- Mix in the egg. I forgot this step entirely, and my mandu turned out fine, but presumably the insides would have been a bit less crumbly if I had included the egg.
- Ok, now back to the wrappers. Flour your hands well, and remove the wrapper dough from the plastic wrap. It will probably stick a bit, but do your best to get all of it out. If it starts sticking to your hands, reflour them.
- Put the pasta rolling attachment onto your stand mixer (you could do this by hand with a rolling pin, but the dough is quite "bouncy" and you want the wrappers quite thin, so it will be much, much easier with a motorized pasta rolling station).
- Set up a small plate, or even better a small shallow bowl, that you can use as a flouring station:
- Pull off a chunk of the dough about 20-25 grams—about the size of a ping pong ball. Flour well in your flouring station, while pressing the dough into a flat disk shape about 2 inches in diameter.
- With the stand mixer on low (on my Kitchenaid, I used speed 2), run the wrapper through the pasta rolling attachment, starting with the thickest setting (on my Kitchenaid pasta roller, 1). If the wrapper sticks to your roller, you didn't flour it well enough; reflour before continuing on. Move to the next thinner setting, turning the wrapper ninety degrees when you run it through (this is to try to keep the wrapper roughly round). Continue on with thinner settings, until you have a round wrapper that is 3-4 inches across. On my Kitchenaid pasta attachment, I stopped at setting 4. Too thick, and you will have doughy mandu. Too thin, and the wrapper will rip when you fill it. My wrappers looked something like this:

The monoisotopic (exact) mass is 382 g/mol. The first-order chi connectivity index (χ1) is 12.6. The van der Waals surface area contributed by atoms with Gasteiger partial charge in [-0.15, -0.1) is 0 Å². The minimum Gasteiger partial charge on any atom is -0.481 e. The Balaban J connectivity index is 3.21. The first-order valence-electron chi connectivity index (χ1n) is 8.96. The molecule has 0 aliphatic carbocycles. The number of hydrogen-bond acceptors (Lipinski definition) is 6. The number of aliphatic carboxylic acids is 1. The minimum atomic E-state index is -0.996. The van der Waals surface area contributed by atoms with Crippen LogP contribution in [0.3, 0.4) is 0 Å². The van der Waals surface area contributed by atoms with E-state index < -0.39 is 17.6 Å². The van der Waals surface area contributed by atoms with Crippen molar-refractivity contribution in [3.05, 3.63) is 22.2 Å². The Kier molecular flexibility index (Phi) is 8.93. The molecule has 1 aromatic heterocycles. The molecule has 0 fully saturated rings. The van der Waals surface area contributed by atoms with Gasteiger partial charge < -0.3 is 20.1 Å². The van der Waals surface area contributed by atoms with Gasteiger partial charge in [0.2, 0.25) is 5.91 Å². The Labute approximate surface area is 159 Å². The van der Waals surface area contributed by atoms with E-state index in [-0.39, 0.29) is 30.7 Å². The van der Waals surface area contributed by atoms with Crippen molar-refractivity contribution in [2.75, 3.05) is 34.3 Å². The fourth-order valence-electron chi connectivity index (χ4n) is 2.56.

- Spoon a heaping teaspoonful of filling into the center of the wrapper (I was aiming for about 25 g., though as I noted at the beginning, this made really large dumplings). Fold the wrapper over the filling, and seal the edges firmly. Try to keep as much air out as possible. If you'd like, you can now bring the two "corners" of your dumpling together and press, forming a tortellini-like shape. Place on a wax paper lined plate (I used unlined plates, and when I later picked them up, they stuck a bit).
- Repeat the three previous steps until all your mandu are prepared. You should have a nice collection that looks something like this:
- Ok, onto the soup. Soak the rice cakes in cold water, and set aside.
- Cut the beef into thin strips, and mix well in a bowl with the soy sauce, sesame oil, garlic, sugar, salt and black pepper (you might want to do this ahead of time; if not, let the bowl sit for at least ten minutes).
- Saute the beef in a large pan with a bit of oil until well cooked. Set aside.
- Bring six cups (again, I might go with eight cups next time) of water plus the kombu to a boil in a large stock pot. Remove from heat, add the bonito flakes, and then strain, returning the liquid back to the stock pot.
- Once the stock has come back to a boil, drain the rice cakes and add them to the pot. Simmer for about two minutes.
- Add the scallions, and about eight to twenty dumplings, depending on how big you made them. Simmer for eight minutes.
- Correct seasoning, if necessary, with soy sauce and/or salt.
- Slowly dribble the egg into the pot in swirling circles. Let simmer for a minute, and then stir. Remove from heat.
- Ladle soup into four bowls, topping with beef and slivered nori (as I mentioned above, I skipped the nori). Serve hot.
- Freeze any leftover (uncooked) dumplings, after thoroughly flouring them to keep them from sticking. I divided mine into one serving per small ziplock, and then put those ziplocks into a large freezer bag.